Russian passenger train derailed by bomb blast
A passenger train was derailed by a blast last night in Russia's southern Dagestan, the latest violence to hit regions bordering the rebel province of Chechnya, a local interior ministry official said.
No injuries were reported in the incident.
Itar-Tass news agency quoted local transport officials as saying unknown gunmen fired on a car from the FSB security service, wounding one officer who was on his way to the blast site. He was taken to a nearby hospital.
RIA Novosti news agency quoted a local official as saying unknown people had planted an explosive device on the tracks and it had exploded as the train passed.
Earlier this week, the second-highest ranking official in Ingushetia, also in Russia's Caucasus region and bordering Chechnya, narrowly escaped an assassination attempt which Russian authorities blamed on Chechen rebels.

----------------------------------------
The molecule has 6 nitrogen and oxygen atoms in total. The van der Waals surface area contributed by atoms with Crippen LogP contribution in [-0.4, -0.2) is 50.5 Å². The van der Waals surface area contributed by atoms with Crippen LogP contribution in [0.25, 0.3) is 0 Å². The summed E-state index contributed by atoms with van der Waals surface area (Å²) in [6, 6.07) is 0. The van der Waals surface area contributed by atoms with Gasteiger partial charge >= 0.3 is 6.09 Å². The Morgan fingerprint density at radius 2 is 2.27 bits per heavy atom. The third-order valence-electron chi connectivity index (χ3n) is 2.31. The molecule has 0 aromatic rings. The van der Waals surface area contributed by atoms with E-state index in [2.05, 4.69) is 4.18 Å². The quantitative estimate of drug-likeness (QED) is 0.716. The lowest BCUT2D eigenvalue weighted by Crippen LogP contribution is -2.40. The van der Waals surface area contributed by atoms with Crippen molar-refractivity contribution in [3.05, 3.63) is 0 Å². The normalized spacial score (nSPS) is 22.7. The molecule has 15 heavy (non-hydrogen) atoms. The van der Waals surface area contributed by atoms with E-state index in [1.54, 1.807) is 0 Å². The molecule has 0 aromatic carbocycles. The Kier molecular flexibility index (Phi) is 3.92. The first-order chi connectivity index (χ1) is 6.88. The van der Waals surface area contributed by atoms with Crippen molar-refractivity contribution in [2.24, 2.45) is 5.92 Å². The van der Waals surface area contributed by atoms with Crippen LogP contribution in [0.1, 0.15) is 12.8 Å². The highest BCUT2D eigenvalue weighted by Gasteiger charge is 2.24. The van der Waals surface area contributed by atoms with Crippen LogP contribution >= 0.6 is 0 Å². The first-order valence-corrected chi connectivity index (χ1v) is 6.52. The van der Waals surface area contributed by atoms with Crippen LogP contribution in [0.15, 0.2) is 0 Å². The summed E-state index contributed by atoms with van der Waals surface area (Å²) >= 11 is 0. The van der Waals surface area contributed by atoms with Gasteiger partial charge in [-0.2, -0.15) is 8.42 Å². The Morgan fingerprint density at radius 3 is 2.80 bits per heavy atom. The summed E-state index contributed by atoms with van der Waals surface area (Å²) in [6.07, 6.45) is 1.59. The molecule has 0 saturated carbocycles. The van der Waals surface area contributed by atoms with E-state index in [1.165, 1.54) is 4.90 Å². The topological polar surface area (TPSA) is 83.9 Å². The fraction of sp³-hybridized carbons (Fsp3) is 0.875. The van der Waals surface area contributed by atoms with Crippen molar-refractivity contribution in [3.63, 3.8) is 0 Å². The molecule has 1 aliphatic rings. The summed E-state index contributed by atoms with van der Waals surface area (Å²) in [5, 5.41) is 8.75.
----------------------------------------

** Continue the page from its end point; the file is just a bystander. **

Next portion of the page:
The latest upsurge in violence comes just a week before the first anniversary of the school siege in Beslan in southern Russia by Chechen separatists which ended with 330 people dead, half of them children. That siege had been preceded days before by a string of attacks, including the blowing up of two domestic passenger planes by suicide bombers, killing almost 100 people.
A Chechen rebel website announced on Friday that the man behind the school siege, Shamil Basayev, had been appointed deputy leader of the separatist movement which Moscow has been battling for a decade.
Mr Basayev, Russia's most wanted man and self-described "bad guy", had been forced out of the movement's leadership in 2002 after then guerrilla leader Aslan Maskhadov said his methods were too extreme. Mr Maskhadov was killed by Russian forces in March and replaced by Muslim cleric Abdul-Khalim Sadulayev.
A number of analysts have said that with the death of the relatively moderate Maskhadov, the separatists would turn even more radical in their attempts to split predominantly Muslim Chechnya from the rest of Russia.
President Vladimir Putin, who came to power in 2000 on the back of a hardline approach to Chechen rebels, has refused to negotiate with them or recognise the rebel government.